Joseph Biden was officially inaugurated as the 46th President of the United States on January 20th, 2021.
Most Americans felt this would be the beginning of a calmer, less chaotic period of time. 2020 was filled with stress from the Presidential election negativity and daily updates on COVID deaths. There was significant “Trump fatigue”, with even Trump supporters dreading what he would tweet or say. Trump refused to concede his election loss and that decision led sadly to the riot at the Capitol January 6th.
Unfortunately, peace did not return on January 20th. Many people still have doubts about the accuracy of the last election (even if they are happy Trump lost) and COVID continues to kill 4,000 Americans every day, even with the introduction of 2 vaccines.
Democrats control the House and Senate along with the White House. Rather than focus on growing the economy, reducing unemployment and increasing vaccine distribution, President Biden and his party have chosen to focus on impeaching Trump and a host of social equity issues primarily based on correcting structural racism. For Republicans and Independents, this seems like a continuation of the civil war that has been raging between Republicans and Democrats since Trump was elected in 2016.
Foreign nationals working in the U.S. and those who may be transferred here over the next 4 years should be aware of the difference between the terms “equality” and “equity”. Equality is a concept that requires companies to provide all Americans regardless of race, age, gender or religion to have equal opportunities. In the case of hiring, companies must use a diverse interviewing process to attract people from all backgrounds. Companies can then select the most qualified candidate.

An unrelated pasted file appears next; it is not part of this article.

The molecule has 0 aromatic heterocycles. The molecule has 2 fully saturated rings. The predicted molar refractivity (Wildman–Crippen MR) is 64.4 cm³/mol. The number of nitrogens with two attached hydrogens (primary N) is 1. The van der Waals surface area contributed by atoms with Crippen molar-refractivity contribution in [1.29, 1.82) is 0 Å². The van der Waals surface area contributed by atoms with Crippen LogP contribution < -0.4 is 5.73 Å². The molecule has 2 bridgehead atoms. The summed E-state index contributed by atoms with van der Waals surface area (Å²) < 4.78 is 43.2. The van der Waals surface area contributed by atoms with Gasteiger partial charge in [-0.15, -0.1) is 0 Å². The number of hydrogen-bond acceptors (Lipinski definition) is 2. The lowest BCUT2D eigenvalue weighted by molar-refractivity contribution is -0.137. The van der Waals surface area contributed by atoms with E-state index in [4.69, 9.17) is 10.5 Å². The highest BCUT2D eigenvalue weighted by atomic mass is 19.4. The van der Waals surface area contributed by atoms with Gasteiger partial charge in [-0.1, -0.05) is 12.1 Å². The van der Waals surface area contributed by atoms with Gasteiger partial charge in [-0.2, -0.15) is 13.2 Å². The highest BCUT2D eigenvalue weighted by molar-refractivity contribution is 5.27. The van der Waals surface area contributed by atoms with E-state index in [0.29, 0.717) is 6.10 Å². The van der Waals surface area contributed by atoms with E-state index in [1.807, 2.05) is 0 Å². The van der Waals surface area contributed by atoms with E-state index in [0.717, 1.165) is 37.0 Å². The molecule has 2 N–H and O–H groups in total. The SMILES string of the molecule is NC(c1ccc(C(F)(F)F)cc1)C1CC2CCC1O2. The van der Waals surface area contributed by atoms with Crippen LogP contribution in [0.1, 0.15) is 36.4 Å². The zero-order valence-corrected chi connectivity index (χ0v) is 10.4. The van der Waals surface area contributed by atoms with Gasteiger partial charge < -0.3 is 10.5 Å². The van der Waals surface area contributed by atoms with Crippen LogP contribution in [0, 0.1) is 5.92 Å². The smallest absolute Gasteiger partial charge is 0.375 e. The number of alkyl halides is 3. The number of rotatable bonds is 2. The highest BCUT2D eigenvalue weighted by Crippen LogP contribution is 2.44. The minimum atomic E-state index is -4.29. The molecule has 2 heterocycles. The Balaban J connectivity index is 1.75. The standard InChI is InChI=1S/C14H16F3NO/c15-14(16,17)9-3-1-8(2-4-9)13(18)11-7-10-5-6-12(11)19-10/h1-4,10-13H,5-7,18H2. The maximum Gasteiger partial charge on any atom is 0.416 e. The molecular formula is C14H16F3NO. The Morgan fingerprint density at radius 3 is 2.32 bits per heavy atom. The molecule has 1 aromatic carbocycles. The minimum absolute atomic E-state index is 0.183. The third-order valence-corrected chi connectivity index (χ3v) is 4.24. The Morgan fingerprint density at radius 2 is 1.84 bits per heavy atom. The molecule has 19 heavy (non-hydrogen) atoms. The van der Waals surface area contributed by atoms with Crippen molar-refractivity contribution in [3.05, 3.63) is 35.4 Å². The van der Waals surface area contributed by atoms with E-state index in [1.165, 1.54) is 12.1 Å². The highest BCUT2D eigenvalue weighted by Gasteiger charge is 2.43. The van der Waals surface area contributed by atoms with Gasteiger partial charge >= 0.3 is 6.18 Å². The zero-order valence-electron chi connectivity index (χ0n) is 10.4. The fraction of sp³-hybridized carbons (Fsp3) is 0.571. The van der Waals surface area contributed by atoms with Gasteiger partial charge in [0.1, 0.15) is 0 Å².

“Equity” refers to specific outcomes. That means that it is not enough for companies to provide equal opportunities for diverse candidates. Companies must now confirm that candidates chosen for jobs represent a diverse population, regardless of each person’s individual qualifications. The goal now is equity of result, not equality of opportunity.
Equity can be challenged or criticized at any time. Social media platforms like Twitter and Facebook can be used by employees or employee groups to attack companies they feel don’t provide the proper “equity” for diverse groups. Hiring companies must always be ready to defend their hiring decisions and cope with public relations problems whenever a diversity candidate feels they have been treated unfairly.
Companies will also feel pressure from 2 other major issues -
mandatory COVID vaccination policies and union representation.
Many companies have already implemented mandatory vaccination policies for employees returning to offices or who visit customers. These policies will be challenged by the courts and unions. For example, teachers in major cities are strongly opposed to mandatory vaccinations and a return to in-person teaching. This will be a major hurdle for companies when they ask employees to return to offices.
Most unions supported President Biden so it is no surprise that Democrats plan to give them more power to organize. It was surprising, however, when President Biden fired the General Counsel of the National Labor Relations Board. His term was due to end in August, 2021 and is very powerful since the General Counsel determines what cases the Board will review. This move suggests much more government support to unions and organizing campaigns.
This suggests much more government support to union organizing, even in high tech companies like Google. Unions are also targeting companies like Amazon, who ironically supported Biden. Jeff Bezos, the CEO of Amazon, recently was quoted as being against unionization and particularly the union’s desire to have an NLRB representation election conducted by mail. These elections are usually conducted in person under secret ballot, so mail ballots could really help unions organized more effectively. It is far easier to “harvest” ballots from employees than to predict how employees vote privately when elections are held on company facilities.
Unfortunately it is very unlikely politicians will unite this year. The challenge to balance company demands with employee rights, particularly with “equity” demands, will make it more difficult than ever for companies to adapt to changing talent needs.